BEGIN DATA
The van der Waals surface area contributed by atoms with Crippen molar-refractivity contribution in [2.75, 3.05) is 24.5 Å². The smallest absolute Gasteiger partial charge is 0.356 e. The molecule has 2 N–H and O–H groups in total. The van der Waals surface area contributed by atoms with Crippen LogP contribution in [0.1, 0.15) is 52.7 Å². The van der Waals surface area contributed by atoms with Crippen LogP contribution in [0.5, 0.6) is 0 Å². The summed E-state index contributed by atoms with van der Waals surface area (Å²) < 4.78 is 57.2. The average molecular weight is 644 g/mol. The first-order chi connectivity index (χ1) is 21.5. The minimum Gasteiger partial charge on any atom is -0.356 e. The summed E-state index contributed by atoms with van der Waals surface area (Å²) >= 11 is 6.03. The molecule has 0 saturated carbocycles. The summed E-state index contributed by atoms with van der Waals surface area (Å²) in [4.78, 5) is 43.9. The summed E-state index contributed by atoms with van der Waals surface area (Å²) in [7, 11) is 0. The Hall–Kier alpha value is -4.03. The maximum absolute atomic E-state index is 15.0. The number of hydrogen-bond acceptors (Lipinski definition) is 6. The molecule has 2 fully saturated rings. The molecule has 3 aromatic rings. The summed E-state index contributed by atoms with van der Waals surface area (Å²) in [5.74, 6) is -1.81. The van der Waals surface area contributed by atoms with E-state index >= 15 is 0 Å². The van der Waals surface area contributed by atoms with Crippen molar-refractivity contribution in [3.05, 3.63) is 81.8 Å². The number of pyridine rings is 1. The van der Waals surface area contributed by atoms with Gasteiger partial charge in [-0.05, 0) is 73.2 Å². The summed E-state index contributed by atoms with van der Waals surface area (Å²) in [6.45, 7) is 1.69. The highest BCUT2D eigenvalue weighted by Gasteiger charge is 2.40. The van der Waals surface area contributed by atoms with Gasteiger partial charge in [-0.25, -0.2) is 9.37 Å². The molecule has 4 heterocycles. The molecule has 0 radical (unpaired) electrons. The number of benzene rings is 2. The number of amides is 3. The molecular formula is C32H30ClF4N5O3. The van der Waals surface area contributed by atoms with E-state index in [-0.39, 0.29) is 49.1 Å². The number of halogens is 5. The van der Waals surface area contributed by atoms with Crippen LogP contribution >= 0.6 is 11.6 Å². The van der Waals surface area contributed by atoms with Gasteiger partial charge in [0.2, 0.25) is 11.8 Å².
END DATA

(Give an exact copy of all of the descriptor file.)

The van der Waals surface area contributed by atoms with Crippen molar-refractivity contribution in [2.75, 3.05) is 24.5 Å². The smallest absolute Gasteiger partial charge is 0.356 e. The molecule has 2 N–H and O–H groups in total. The van der Waals surface area contributed by atoms with Crippen LogP contribution in [0.1, 0.15) is 52.7 Å². The van der Waals surface area contributed by atoms with Crippen LogP contribution in [0.5, 0.6) is 0 Å². The summed E-state index contributed by atoms with van der Waals surface area (Å²) < 4.78 is 57.2. The average molecular weight is 644 g/mol. The first-order chi connectivity index (χ1) is 21.5. The minimum Gasteiger partial charge on any atom is -0.356 e. The summed E-state index contributed by atoms with van der Waals surface area (Å²) >= 11 is 6.03. The molecule has 0 saturated carbocycles. The summed E-state index contributed by atoms with van der Waals surface area (Å²) in [4.78, 5) is 43.9. The summed E-state index contributed by atoms with van der Waals surface area (Å²) in [7, 11) is 0. The Hall–Kier alpha value is -4.03. The maximum absolute atomic E-state index is 15.0. The number of hydrogen-bond acceptors (Lipinski definition) is 6. The molecule has 2 fully saturated rings. The molecule has 3 aromatic rings. The summed E-state index contributed by atoms with van der Waals surface area (Å²) in [5.74, 6) is -1.81. The van der Waals surface area contributed by atoms with E-state index >= 15 is 0 Å². The van der Waals surface area contributed by atoms with Crippen molar-refractivity contribution in [3.05, 3.63) is 81.8 Å². The number of pyridine rings is 1. The van der Waals surface area contributed by atoms with Gasteiger partial charge in [-0.05, 0) is 73.2 Å². The summed E-state index contributed by atoms with van der Waals surface area (Å²) in [6.45, 7) is 1.69. The highest BCUT2D eigenvalue weighted by Gasteiger charge is 2.40. The van der Waals surface area contributed by atoms with Gasteiger partial charge in [-0.25, -0.2) is 9.37 Å². The molecule has 4 heterocycles. The molecule has 0 radical (unpaired) electrons. The number of benzene rings is 2. The number of amides is 3. The molecular formula is C32H30ClF4N5O3. The van der Waals surface area contributed by atoms with E-state index in [-0.39, 0.29) is 49.1 Å². The number of halogens is 5. The van der Waals surface area contributed by atoms with Crippen LogP contribution >= 0.6 is 11.6 Å². The van der Waals surface area contributed by atoms with Gasteiger partial charge in [0.2, 0.25) is 11.8 Å².